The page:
[207]See, LinkedIn Verification of Death form at https://help.linkedin.com/app/answers/detail/a_id/2842/kw/death%20of%20a%20member (accessed 3/1/2012).

[208] See, U.S. Government Printing Office (“GPO”) Federal Digital System. (www.gpo.gov/fdsysinfo/aboutfdsys.htm accessed 2/21/2012)

[209]In deciding a federal estate tax case, the Supreme Court held that “state law creates legal interests and rights. The federal revenue acts designate what interests or rights, so created, shall be taxed.” Morgan v. Commissioner, 309 U.S. 78, 80 (1940).

[210]Note the differences in the type of authority granted and which digital assets are covered in Conn. Gen. Stat. §45a-334a, Idaho Code §§15-3-715 and 15-5-424, Ind. Code §29-1-13-1.1, Okla. Stat. tit. 58, §269 and R.I. Gen. Laws §33-27-3.

[211]Amazon and eBay state sales tax collection headaches that led to The Marketplace Fairness Act, S.1832, 112th Congress 1st Session (2011).

A contrary opinion on whether changes should be left to state or federal legislators can be found at Darrow and Ferrera, at 317-318, note 1 supra.

[212]Zippo Manufacturing Company v. Zippo Dot Com, Inc., 952 F.Supp. 1119 (E.D. Penn. 1997); Lakin v. Prudential Securities, Inc., 348 F.3d 704 (8th Cir. 2003); Trintec Industries Inc. v. Pedre Promotional Products Inc., 395 F.3d 1275 (Fed.Cir. 2005).

[213]See, Gramm-Leech-Bliley, 15 U.S.C.S. §6801, et seq. Health Insurance Portability and Accessibility Act, 42 U.S.C.S. §1320d, et seq., Fair Credit Reporting Act, 15 U.S.C.S. §1681, et seq., Stored Communications Act, 18 U.S.C.S. §2701, et seq., and Family Education Rights Privacy Act, 20 U.S.C.S. §1232g.

[214]Contents of communications may not be disclosed under the Stored Communications Act pursuant to a civil subpoena. O’Grady v. Superior Court, 139 Cal.App.4th 1423, 1448 (Cal.App. 2006); Federal Trade Commission v. Netscape Communications Corp., 196 F.R.D. 559, 561 (N.D. Cal. 2000) (Congress could have specifically included discovery subpoenas in the statute had it meant to); In re Subpoena Duces Tecum to AOL, LLC, 550 F.Supp.2d 606 (E.D. Va. 2008) (subpoena not enforced because it was not “consistent with the plain language of the Privacy Act because the exceptions enumerated in §2702(b) do not include civil discovery subpoenas.”); J.T. Shannon Lumber Co., Inc. v. Gilco Lumber Inc., 2008 WL 4755370 (N.D. Miss. 2008) (no exception to the for civil discovery); Viacom Intern. Inc. v. Youtube Inc., 253 F.R.D. 256 (S.D. N.Y. 2008) (§2702 does not have an exception for the disclosure of communications pursuant to civil discovery requests); Thayer v. Chiczewski, 2009 WL 2957317 (N.D. Ill. 2009) (third parties cannot be compelled to disclose electronic communications pursuant to a civil subpoena).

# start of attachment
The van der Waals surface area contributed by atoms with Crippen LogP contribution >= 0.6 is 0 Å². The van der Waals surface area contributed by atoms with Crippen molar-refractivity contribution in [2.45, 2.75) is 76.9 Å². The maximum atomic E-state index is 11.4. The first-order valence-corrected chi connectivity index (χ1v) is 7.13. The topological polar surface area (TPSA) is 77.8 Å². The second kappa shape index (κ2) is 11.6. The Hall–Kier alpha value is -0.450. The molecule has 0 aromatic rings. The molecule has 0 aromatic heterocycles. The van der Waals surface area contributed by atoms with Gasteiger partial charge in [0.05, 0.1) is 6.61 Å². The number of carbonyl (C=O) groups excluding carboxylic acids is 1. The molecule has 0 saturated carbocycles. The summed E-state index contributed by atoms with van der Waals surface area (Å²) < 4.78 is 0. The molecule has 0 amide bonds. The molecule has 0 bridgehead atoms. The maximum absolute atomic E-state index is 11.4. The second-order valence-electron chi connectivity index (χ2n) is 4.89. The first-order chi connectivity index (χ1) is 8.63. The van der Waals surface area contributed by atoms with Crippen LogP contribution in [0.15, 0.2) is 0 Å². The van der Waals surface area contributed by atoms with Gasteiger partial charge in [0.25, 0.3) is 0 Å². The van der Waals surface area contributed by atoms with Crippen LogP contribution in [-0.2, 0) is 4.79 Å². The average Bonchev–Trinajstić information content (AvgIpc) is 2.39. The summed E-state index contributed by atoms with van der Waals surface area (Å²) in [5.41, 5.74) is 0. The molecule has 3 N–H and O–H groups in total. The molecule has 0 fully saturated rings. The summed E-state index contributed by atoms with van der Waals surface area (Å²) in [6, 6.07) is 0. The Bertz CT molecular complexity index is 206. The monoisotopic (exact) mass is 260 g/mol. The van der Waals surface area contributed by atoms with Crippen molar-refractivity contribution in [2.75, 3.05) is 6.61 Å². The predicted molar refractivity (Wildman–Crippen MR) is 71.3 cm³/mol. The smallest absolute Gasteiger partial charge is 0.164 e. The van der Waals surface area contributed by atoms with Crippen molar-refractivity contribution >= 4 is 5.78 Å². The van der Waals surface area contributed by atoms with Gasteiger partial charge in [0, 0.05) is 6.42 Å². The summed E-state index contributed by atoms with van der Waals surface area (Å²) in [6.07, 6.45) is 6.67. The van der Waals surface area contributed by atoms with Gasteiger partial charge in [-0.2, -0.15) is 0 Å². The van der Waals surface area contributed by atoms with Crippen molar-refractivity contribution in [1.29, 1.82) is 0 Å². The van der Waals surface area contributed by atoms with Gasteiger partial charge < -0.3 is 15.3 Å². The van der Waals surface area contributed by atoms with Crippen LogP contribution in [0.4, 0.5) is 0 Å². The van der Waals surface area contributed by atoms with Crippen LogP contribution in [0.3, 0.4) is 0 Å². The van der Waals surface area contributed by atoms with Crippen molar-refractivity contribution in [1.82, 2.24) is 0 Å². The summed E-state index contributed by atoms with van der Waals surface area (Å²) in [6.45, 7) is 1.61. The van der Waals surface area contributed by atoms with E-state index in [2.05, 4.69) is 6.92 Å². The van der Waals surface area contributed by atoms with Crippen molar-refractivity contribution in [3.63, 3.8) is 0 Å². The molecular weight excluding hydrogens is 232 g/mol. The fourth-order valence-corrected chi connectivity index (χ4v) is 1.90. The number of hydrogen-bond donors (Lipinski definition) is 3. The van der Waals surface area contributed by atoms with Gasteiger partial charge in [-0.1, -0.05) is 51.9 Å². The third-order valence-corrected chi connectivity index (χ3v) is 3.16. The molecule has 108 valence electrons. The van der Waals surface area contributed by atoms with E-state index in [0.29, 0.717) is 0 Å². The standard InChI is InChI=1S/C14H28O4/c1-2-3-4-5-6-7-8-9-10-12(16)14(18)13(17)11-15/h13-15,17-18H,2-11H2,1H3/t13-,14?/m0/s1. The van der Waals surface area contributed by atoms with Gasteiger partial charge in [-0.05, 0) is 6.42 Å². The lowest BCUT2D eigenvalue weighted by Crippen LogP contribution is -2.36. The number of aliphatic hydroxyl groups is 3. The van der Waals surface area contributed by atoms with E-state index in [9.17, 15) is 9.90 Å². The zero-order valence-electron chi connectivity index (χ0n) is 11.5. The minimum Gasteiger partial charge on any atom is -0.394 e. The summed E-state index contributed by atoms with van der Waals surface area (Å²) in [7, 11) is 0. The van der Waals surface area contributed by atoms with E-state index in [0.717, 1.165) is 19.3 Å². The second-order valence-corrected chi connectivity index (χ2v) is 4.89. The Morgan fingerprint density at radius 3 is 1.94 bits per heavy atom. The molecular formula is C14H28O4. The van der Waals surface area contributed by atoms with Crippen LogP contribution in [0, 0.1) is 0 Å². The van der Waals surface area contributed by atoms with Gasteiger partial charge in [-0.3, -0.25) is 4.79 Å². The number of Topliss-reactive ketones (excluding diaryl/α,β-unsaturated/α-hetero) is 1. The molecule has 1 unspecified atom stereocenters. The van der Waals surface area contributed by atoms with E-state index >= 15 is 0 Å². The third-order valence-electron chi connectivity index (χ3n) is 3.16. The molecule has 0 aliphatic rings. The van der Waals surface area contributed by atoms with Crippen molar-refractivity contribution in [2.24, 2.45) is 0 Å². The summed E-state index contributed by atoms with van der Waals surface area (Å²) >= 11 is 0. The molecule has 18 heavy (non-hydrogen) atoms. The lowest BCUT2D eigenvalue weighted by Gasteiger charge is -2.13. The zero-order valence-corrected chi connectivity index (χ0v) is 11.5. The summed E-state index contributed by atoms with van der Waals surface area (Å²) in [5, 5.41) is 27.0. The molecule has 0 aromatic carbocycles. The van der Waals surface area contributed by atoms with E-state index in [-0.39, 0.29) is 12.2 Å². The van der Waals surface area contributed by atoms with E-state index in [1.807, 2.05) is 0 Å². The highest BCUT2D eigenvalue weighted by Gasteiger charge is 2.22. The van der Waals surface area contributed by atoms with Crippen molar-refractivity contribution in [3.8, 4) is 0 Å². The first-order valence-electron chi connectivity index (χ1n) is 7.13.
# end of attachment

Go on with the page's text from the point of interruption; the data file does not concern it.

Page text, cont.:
Note: Prohibiting access to a digital asset under civil subpoena nullifies an effective tool deceased users’ families had available to gain access to the contents of accounts.

[215]18 U.S.C.S. §2701(c)(1)-(3).

[216]Controversial bills to expand the obligations of service providers were presented in the House and Senate, but neither proceeded to a vote before the full Congress.  See, Protect IP Act (“PIPA”), S.968 112th Cong. 1st Sess. (2011) and Stop Online Piracy Act (“SOPA”), H.R.3261 112th Cong. 1st Sess. (2011).

[217]17 U.S.C.S. §512.

[218]P.L. 105-304, §502 (1998); 17 U.S.C.S. §1330.  See, Bonito Boats, Inc. v. Thunder Crafts Boats, Inc., 489 U.S. 141 (1989) (decision prompted Congress to adopt Chapter 13).

[219]17 U.S.C.S. §1320(a) which provide that the protected rights of an owner under chapter 13 vest in the designer, a legal representative of a deceased or incapacitated owner, and (b) these rights are transferable.

Vessel hull designer’s copyrights are limited by any protections conveyed upon designers under patent, trademark and common law. 17 U.S.C.S. §§1329 and 1330.

[220]See, 17 U.S.C.S. §204(a) regarding the transferability of a copyright.

[221]17 U.S.C.S. §106A.

[222]17 U.S.C.S. §106A(a).

[223]Cal. Civ. Code. §987; Mass. Gen. Laws ch. 231, §85S; NY CLS Art & Cult Affr §14.03.

[224]17 U.S.C.S. §106A(d)(1).

[225]17 U.S.C.S. §106(a)(2).